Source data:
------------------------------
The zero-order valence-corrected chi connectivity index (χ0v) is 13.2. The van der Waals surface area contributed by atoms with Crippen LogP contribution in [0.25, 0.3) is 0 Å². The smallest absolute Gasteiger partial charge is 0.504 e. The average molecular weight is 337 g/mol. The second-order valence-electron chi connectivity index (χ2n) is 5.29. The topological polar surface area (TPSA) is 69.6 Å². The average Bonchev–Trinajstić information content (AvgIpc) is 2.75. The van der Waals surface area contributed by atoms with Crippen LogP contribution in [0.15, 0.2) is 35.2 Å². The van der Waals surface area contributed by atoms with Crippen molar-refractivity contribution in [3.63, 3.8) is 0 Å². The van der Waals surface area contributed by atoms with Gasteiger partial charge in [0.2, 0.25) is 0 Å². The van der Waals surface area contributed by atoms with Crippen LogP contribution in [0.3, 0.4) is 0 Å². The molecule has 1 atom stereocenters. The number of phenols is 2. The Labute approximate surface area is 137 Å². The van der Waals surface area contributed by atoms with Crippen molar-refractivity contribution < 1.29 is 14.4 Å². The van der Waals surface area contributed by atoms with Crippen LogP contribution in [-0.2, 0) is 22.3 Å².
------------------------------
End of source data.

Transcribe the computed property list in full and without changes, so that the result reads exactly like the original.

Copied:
The zero-order valence-corrected chi connectivity index (χ0v) is 13.2. The van der Waals surface area contributed by atoms with Crippen LogP contribution in [0.25, 0.3) is 0 Å². The smallest absolute Gasteiger partial charge is 0.504 e. The average molecular weight is 337 g/mol. The second-order valence-electron chi connectivity index (χ2n) is 5.29. The topological polar surface area (TPSA) is 69.6 Å². The average Bonchev–Trinajstić information content (AvgIpc) is 2.75. The van der Waals surface area contributed by atoms with Crippen LogP contribution in [0.15, 0.2) is 35.2 Å². The van der Waals surface area contributed by atoms with Crippen molar-refractivity contribution in [3.63, 3.8) is 0 Å². The van der Waals surface area contributed by atoms with Gasteiger partial charge in [0.2, 0.25) is 0 Å². The van der Waals surface area contributed by atoms with Crippen LogP contribution in [0.3, 0.4) is 0 Å². The molecule has 1 atom stereocenters. The number of phenols is 2. The Labute approximate surface area is 137 Å². The van der Waals surface area contributed by atoms with Crippen molar-refractivity contribution < 1.29 is 14.4 Å². The van der Waals surface area contributed by atoms with Crippen LogP contribution in [-0.2, 0) is 22.3 Å².